At its Tuesday meeting, Berkeley City Council unanimously authorized the city’s acquisition of four parcels of land in West Berkeley to be used for affordable housing.
The city is set to purchase 1001 University Ave., 1007 University Ave., 1011 University Ave. and 1925 Ninth St. for $6.65 million. The council’s decision to authorize the purchase comes after several unsuccessful attempts by the city to find suitable properties for the development of below-market-rate housing.
“Staff recently completed … a long-term report on all city-owned properties, and one of the summaries of that report was that we really did not have a significant parcel to be transformative for affordable housing,” said Deputy City Manager Jovan Grogan at the meeting. “When staff saw that this property was potentially up for sale, it met a lot of boxes.”
The sites at 1001 and 1011 University Ave. are both vacant. The 1001 University Ave. location is a former warehouse for Premier Cru, and the 1011 University Ave. location is the former site of the Premier Cru showroom and administrative offices.
The location at 1925 Ninth St. is a parking lot, and the location at 1007 University Ave. is being leased by the nonprofit culinary school Bauman College. Bauman College’s lease extends through 2021, with options for extension, and it generates about $100,000 in revenue per year.
The purchase is intended to be financed through the city’s Workers’ Compensation Fund. City staff recommended that the compensation fund be repaid over five years with revenue from Measure U1, a business license tax intended to support affordable housing, as well as excess funds from the Property Transfer tax.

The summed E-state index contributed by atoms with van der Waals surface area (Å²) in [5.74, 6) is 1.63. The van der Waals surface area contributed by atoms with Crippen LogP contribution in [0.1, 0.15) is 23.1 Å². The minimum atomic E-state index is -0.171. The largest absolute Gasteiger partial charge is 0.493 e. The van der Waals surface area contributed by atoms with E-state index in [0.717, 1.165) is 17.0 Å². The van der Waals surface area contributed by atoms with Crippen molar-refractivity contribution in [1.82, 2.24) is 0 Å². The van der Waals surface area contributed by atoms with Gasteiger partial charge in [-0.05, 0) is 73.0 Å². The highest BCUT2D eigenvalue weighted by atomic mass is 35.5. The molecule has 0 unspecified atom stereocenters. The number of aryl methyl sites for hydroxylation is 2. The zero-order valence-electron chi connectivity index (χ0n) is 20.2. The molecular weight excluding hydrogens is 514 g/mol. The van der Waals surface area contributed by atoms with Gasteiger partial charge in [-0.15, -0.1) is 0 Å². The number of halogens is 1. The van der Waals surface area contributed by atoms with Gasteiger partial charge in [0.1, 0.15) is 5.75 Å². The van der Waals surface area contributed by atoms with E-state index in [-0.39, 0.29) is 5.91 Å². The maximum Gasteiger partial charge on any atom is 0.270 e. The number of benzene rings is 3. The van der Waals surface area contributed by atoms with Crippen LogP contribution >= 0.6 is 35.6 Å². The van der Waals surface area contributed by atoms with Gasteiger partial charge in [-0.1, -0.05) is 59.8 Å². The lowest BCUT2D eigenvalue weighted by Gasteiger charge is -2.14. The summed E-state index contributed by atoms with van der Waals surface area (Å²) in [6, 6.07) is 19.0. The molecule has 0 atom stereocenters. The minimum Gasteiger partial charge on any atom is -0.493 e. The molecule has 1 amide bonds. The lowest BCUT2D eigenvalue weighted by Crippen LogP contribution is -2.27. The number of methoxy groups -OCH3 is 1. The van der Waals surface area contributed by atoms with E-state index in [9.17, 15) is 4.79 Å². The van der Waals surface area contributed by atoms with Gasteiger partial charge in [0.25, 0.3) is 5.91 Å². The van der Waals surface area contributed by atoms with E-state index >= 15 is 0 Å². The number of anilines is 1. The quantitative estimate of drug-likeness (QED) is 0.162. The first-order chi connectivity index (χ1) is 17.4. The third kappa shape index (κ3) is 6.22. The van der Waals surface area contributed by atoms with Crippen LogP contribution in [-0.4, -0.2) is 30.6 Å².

At the meeting, however, Councilmember Kate Harrison added an amendment that the fund be repaid through “an appropriate source” to ensure that funds from Measure U1 be used only for the development of affordable housing and not for any unrelated short-term uses.
Staff has recommended using the site at 1011 University Ave. as an interim City Council Chambers for five to seven years as Old City Hall is renovated to meet seismic standards.
But some community members, such as South Berkeley resident Elisa Cooper, had concerns about whether affordable housing funds would be allocated to the interim chambers and about the interim chambers’ location. Cooper noted that the buses run more infrequently in that location than they do near Old City Hall.
“You’re going to be encouraging people who don’t drive … to be sitting alone at this bus stop in the middle of the night,” Cooper said.
Despite concerns, the council voted unanimously to authorize the purchase, with many members noting the potential for the move to help address the affordable housing crisis in the area.
“This is an exceptional opportunity,” Councilmember Sophie Hahn said at the meeting. “It is ambitious, but if we want to solve the problems that we and the community have set out to solve, we have to take things on like this.”